Next stop was Gillman Barracks, a large ‘arts precinct’ a short taxi-ride outside the city centre. An old military barracks converted by the Singapore authorities into a series of galleries and exhibition spaces. In its own words it aims to be ‘Asia’s destination for the presentation and discussion of international and Southeast Asian art’. Midweek it’s a strange and eery place, with few visitors. It’s nestled in tropical undergrowth with views across to a high-rise business park dominated by Google. It feels in many ways like an out-of-town business park itself, its galleries more like a series of sales show-rooms, disconnected from the daily life of the city and Singapore society. An art destination designed for an international art elite who value seeing a selection of South East Asian art in a convenient manner. A strategic property on the international art market’s monopoly board but unsurprisingly lacking somewhat in soul or edge.
That said Gillman Barracks just about functions for non-elite visitors too. Of the limited galleries that were open on the Wednesday I visited (despite their websites suggesting otherwise), I enjoyed discovering the work of Chun Kwang Young, a Korean artist, at Sundaram Tagore Gallery. He makes dramatic colourful works, drawing on US traditions of Abstract Expressionism and fused with his own personal heritage. I also explored the works on show for the Singapore 2019 Biennale, directed by Patrick Flores under the sensitive title “Every Step in the Right Direction”. He is concerned with a sense that ‘the world is troubled’ and sets out to show that ‘to sense such a state of flux is to begin to face it’. He selects works that address a broad sweep of polemical issues, much like Ralph Rugoff’s curation of ‘May You Live in Interesting Times’ at 2019 Venice Biennale. And by couching these in the quietly hopeful aspiration of a ‘step in the right direction’, he creates space for a dialogue in a deeply conservative society prone to heavy self-censorship. No mean feat.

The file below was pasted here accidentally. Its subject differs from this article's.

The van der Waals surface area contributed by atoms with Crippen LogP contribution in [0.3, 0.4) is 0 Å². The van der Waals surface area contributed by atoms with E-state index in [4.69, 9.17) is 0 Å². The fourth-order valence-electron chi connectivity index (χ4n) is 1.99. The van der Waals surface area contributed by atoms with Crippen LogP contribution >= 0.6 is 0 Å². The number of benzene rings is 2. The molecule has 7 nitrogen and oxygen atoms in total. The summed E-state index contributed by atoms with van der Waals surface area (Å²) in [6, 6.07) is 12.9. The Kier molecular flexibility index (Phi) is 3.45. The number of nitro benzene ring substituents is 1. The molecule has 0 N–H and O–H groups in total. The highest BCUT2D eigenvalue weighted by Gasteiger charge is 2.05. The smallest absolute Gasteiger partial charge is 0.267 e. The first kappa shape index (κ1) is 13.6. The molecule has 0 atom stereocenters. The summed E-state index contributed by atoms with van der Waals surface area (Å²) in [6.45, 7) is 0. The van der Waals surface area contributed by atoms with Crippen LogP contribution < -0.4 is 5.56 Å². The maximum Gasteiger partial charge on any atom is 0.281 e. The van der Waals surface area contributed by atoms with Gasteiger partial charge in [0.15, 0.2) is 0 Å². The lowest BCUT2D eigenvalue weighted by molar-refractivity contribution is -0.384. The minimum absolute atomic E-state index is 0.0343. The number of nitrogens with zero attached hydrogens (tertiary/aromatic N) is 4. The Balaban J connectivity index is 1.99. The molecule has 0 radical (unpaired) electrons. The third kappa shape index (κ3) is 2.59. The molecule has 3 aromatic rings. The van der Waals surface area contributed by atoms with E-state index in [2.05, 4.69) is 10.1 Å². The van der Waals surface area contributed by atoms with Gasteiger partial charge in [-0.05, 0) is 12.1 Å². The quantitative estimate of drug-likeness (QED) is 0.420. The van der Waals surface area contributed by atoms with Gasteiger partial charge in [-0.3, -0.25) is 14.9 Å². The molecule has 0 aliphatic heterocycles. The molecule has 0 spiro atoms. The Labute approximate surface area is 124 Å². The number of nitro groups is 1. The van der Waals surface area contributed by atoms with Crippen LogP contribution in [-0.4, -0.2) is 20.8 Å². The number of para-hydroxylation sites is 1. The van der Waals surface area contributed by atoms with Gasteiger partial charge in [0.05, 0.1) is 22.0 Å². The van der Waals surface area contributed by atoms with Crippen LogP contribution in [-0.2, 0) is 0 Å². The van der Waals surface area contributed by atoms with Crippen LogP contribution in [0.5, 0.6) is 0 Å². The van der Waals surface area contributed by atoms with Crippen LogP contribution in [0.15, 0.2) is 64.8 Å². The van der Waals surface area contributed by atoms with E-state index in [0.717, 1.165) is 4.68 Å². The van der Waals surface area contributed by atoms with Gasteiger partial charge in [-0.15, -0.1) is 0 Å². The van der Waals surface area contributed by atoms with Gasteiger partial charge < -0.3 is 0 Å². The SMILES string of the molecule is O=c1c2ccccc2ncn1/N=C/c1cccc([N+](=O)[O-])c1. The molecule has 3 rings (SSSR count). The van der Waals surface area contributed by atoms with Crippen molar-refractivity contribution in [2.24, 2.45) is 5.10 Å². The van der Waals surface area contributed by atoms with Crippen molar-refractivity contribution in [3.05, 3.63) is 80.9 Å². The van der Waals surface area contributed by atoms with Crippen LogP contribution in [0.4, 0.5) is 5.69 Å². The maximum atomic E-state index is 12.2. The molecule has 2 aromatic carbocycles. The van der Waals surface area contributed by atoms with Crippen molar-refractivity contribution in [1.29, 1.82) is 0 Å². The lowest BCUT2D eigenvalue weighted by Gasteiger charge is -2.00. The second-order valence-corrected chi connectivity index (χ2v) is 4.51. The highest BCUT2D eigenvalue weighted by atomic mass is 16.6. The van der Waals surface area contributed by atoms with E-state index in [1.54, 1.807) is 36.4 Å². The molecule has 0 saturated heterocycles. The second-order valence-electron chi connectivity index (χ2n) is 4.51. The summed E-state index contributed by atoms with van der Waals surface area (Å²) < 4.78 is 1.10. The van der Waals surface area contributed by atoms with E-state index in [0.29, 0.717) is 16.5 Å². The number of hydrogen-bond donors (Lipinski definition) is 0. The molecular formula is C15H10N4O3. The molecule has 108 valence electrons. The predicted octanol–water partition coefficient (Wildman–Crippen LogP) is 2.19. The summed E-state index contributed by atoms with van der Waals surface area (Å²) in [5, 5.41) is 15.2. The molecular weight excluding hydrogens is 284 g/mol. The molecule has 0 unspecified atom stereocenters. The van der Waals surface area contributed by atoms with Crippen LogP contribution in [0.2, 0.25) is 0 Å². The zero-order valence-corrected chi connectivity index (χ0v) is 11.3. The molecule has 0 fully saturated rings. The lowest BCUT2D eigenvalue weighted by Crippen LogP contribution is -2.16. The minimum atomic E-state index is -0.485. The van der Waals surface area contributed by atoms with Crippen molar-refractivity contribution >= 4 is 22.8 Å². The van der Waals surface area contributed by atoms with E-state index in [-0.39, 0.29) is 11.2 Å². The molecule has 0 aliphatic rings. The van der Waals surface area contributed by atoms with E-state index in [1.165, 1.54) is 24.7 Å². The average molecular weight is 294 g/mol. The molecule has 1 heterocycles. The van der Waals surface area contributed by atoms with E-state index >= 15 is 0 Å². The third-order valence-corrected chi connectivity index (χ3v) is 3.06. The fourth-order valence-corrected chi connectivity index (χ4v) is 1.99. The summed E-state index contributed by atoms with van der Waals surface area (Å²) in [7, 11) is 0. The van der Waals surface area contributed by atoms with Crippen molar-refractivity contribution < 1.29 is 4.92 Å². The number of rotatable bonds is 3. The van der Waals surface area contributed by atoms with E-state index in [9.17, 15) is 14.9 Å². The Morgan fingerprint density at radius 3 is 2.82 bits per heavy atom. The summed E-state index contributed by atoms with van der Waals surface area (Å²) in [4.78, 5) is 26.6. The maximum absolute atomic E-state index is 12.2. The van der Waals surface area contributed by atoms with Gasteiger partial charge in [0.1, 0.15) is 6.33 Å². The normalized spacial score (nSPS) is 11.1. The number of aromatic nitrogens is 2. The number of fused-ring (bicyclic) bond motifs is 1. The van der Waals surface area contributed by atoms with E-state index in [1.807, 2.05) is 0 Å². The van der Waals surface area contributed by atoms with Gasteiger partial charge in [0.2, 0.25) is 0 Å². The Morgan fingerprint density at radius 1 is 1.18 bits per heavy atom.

Standout works by international artists included wonderfully poetic ceramics, with searing social commentary by Kahlil Robert Irving, a US artist. I was also transfixed by Polish artist Karolina Bregula’s video work, a brooding meditation on community and intrusion, explored and set in Taiwan. But I was most keen to understand something about Singapore and the concerns of local artists. It felt somewhat telling that the prevailing selection of works at Gillman Barracks were by international artists, rather than local voices. Unfortunately I cannot comment on whether this is true of the rest of the Biennale. I was however thrillled to discover local artist Kray Chen’s brilliant video-piece, ‘5 Rehearsals of a Wedding’ which very wittily illuminates much of the suffocating tradition and status-anxiety seemingly endemic in Singapore.
Last, but not least, Nabilah Nordin’s colourful riot of an installation was a real joy. It reminded me of one of my favourite artists, Phylidda Barlow, in particular her installation at the British Pavilion at the Venice festival in 2017. And I suspect Nordin’s work, titled ‘An Obstacle in Every Direction’, could easily serve as a metaphor for life as an artist in Singapore.